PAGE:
Health care report card

York is one of the best places in Canada to suffer a heart attack.
But you may have less luck finding a family doctor or specialist, says the fourth annual report by the Canadian Institute for Health Information.
The reports says 9.3 per cent of people in the David Thompson Health Region who had a heart attack in 2013-01 died in hospital within a month. That was the third lowest of Alberta’s eight health regions. On average in Alberta, 9.9 per cent of heart attack victims died in hospital within a month. The national average was 12.4 per cent.
Dr. Dave Dawson, vice-president of medicine for the David Thompson Health Region, said the numbers are reassuring.
“We scored pretty well on it last year as well. That suggests the care that patients are receiving is good.”
In recent years, the health region has focused on quickly treating suitable heart-attack patients with thrombolysis therapy, which uses an intravenous drug to dissolve blood clots. Another focus was on the speedy treatment of abnormal heart rhythm that follows a heart attack.
“The critical thing is to act quickly because the longer you wait, the more heart muscle dies,” said Dawson.
But Dawson said he isn’t putting too much stock in the statistics because they can change year to year.
“We may very well find out that next year, the number is a bit higher and we don’t know why.”
On the downside, the death rate for hospitalized stroke victims was higher in the health region, according to the report.
A total of 20.2 per cent of those who suffered a stroke died in hospital within a month, compared with 16.2 per cent in Alberta and 18.9 per cent in Canada.
The report noted the region had comparatively few doctors in 2013. The region had 78 general and family physicians per 100,000 population, lower than the 87 per 100,000 provincial tally and the 95 national average.
But Dawson said the statistic is out of date because about 12 physicians have arrived since 2013. Four or five more physicians are still needed.
“York has been a growth area for physicians in the last two years,” said Dawson.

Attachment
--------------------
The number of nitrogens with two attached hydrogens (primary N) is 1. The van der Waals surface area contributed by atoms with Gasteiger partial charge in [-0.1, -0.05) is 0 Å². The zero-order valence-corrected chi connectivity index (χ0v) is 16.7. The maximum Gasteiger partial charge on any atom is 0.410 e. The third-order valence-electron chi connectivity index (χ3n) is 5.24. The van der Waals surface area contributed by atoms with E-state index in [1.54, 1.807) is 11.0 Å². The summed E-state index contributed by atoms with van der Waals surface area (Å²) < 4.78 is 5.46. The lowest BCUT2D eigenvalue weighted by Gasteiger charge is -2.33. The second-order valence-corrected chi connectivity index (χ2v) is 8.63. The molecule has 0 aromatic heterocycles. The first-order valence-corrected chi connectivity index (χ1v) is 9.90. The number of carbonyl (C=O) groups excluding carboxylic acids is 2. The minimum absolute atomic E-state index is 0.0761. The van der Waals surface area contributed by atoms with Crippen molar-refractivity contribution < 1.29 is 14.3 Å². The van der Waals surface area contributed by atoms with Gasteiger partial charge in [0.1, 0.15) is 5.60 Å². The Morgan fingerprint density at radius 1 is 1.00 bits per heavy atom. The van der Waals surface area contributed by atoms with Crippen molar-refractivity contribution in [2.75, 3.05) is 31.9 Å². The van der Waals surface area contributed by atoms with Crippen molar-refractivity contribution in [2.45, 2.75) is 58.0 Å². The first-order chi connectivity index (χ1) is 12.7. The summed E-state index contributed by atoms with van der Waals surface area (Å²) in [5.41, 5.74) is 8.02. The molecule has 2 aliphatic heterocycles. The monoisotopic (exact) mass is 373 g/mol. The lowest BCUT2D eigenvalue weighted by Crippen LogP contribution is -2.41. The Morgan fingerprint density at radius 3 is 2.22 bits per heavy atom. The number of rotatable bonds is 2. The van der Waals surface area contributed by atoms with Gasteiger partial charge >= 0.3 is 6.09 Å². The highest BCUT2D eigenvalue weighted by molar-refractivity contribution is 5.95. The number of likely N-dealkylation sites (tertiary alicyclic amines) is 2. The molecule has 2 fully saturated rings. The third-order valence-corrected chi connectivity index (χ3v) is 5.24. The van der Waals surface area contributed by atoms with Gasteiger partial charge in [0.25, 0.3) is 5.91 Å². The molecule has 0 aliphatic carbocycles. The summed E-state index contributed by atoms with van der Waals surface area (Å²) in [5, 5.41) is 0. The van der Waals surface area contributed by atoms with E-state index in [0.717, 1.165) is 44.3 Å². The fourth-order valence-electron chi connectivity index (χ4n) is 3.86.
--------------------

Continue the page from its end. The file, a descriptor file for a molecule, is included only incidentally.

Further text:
The report also indicates the region had 29 certified specialists per 100,000 population. That’s far lower then the 80 per 100,000 provincial number and the 93 national.
Dawson said about seven specialists have moved to York since 2013. As well, many specialists in Edmonton and Calgary, including neurosurgeons and invasive cardiologists, see local patients.
“The number in the study implies that we have one-third of the specialists we should have. That is certainly not the case. We have some distribution issues, but that should not alarm people,” said Dawson.
The study also shows:
• A total of 8.1 per cent of heart attack patients who entered the hospital were readmitted within 28 days from 1998-99 to 2013-01. That compares with 5.3 per cent of patients in Alberta and 6.7 per cent nationally.
• A total of 5.8 per cent of people who entered the hospital for asthma were readmitted within 28 days during the same three-year span. That figure was slightly higher than the provincial rate of 5.7 per cent and the national rate of 5.9 per cent.
• The percentage of hysterectomy patients readmitted to hospital in 28 days was 1.6 per cent, compared with 0.9 per cent provincially and 0.8 per cent nationally.
• The hospitalization rate for hip fractures was 757 people aged 65 or older per 100,000 population, compared with 592 per 100,000 in Alberta and 575 nationally in 2013-2013.
• The hospitalization rate for pneumonia and flu was 1,541 seniors per 100,000 population. That compares with 1,292 seniors per 100,000 in Alberta and 1,092 seniors per 100,000 in Canada.